Guest columnist William Lambers: Honor Air Force’s birthday by reproducing mission of hope

  • U.S. Navy and Air Force aircrafts unload at Tempelhof Airport during the Berlin Airlift. U.S. AIR FORCE

  • West Berliners watch a C-54 land at Berlin Tempelhof Airport in 1948. HENRY RIES, USAF/VIA WIKIMEDIA

Published: 9/18/2023 6:00:20 AM

As we celebrate the birthday of the U.S. Air Force, let’s remember what one of its first missions represented: hope.

For today with so much suffering abroad from conflict and climate change, the world needs hope.

The Air Force was officially established on Sept. 18, 1947 as an independent branch of the military. Stuart Symington was sworn in as the first secretary of the Air Force on that date. During World War II, the Air Force was part of the Army.

Less than a year after its official creation, the Air Force was called into action to save a city from starvation.

It was June 1948 and the Cold War was now taking hostile shape between the United States and the Soviet Union. The Soviets blocked access to West Berlin, which was one of the U.S. areas of occupation within Germany following World War II. The city of Berlin was split into West Berlin, which was with the Allies, while East Berlin which was under Soviet control.

Berlin was deep inside the Soviet zone of occupation in East Germany. This meant West Berlin could potentially be starved into submission by the Soviets through a blockade. By stopping road and rail access to West Berlin, the Soviets were attempting to do this. U.S. Gen. Lucius Clay wrote “it was one of the most ruthless efforts in modern times to use mass starvation for political coercion.”

But the U.S. Air Force would not let that happen. The Berlin Airlift was started in June 1948. Supplies would be brought in by air to West Berlin, avoiding the Soviet blockade. One of the first deliveries to West Berlin was milk to prevent hunger and malnutrition among children.

There were more than 277,000 flights to follow from the U.S. and the Allies, all bringing precious supplies to West Berlin to keep the city alive. Food, coal, clothing and other necessities were landed inside West Berlin on constant daily basis, even by the minute. There were tragically over 100 fatalities among pilots and crew in the airlift.

Eventually the Soviet Union gave up on the blockade in 1949. They had been defeated in that round of the Cold War. West Berlin was saved and could remain free because of the airlift.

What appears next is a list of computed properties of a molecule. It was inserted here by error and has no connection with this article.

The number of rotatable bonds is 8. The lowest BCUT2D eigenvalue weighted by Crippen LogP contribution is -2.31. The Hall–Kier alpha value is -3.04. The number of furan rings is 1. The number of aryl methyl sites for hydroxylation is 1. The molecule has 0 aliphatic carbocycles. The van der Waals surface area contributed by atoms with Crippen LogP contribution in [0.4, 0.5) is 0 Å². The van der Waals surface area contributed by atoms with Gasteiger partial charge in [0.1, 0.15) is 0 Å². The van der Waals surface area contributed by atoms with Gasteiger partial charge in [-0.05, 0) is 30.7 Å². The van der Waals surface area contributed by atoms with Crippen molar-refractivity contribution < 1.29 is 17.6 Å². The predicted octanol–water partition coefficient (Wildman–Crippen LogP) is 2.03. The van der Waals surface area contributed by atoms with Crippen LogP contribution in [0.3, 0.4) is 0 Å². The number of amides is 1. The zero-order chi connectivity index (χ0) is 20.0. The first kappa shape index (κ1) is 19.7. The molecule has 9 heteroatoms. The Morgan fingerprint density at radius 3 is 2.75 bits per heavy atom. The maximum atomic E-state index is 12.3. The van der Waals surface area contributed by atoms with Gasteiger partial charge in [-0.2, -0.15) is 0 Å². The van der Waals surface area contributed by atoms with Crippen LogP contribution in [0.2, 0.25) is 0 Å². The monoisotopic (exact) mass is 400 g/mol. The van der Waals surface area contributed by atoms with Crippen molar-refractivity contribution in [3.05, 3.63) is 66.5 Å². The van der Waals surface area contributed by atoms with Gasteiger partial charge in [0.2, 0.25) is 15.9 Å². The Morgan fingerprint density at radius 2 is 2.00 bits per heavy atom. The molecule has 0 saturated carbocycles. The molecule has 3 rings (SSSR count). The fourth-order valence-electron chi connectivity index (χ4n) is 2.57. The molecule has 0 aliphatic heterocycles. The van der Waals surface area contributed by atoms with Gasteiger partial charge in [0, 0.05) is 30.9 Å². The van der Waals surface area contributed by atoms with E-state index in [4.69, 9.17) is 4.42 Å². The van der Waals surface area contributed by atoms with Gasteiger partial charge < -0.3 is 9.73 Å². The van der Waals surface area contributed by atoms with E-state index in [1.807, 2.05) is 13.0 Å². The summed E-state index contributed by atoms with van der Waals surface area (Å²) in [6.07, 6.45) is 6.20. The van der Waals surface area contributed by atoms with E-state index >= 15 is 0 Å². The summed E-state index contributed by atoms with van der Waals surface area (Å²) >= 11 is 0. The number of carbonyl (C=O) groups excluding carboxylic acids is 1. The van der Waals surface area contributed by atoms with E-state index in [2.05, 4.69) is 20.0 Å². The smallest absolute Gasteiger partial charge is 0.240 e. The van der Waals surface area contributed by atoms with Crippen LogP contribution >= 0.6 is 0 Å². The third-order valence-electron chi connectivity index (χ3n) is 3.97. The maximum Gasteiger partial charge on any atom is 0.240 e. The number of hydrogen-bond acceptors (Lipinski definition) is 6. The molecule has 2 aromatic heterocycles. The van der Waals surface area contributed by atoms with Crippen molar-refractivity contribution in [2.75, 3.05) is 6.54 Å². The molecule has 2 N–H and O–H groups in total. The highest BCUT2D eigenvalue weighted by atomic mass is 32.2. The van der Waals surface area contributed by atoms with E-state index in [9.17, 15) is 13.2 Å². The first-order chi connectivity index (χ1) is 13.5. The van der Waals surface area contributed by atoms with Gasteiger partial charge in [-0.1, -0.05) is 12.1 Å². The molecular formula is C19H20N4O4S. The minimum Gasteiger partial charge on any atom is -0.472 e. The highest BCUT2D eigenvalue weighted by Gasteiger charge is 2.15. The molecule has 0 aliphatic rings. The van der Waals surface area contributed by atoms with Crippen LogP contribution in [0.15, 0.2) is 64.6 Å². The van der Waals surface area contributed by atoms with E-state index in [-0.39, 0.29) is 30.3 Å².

At one point, a German boy in West Berlin saw a parachute drop from the sky with a Hershey chocolate bar. The chocolate bar represented what all the aid meant for Berlin: hope. They knew somebody cared to rescue them. As U.S. pilot Gail Halvorsen said, “Without hope, the soul dies.”

Today millions of people around the world are losing hope as they face starvation because of conflict and climate change. Conflicts in Yemen, Sudan, D.R. Congo, Haiti, Syria and so many other areas have led to increasing hunger. Drought in Somalia and the Horn of Africa is increasing the risk of famine. The Sahel region of Africa is suffering hunger from conflict and drought.

Ukraine’s precious supply of wheat has been under siege since Russia’s invasion, which is worsening hunger everywhere.

Food aid budgets are not keeping up and rations have been cut in many relief missions. People are losing hope worldwide. Children are starving to death in these hunger-afflicted nations.

They all need their own “Berlin Airlift” of sorts. A continuing steady and robust stream of aid needs to be supplied to save millions from starvation.

What inspires us about the U.S. Air Force is their dedication and planning to complete a mission. This is what happened in the Berlin Airlift and what needs to happen for other nations today.

You can help by being an advocate for global food aid. You can bring hope to nations under siege the same way the U.S. Air Force did for West Berlin in one of its first and greatest missions.

William Lambers is an author who partnered with the UN World Food Program on the book “Ending World Hunger.”


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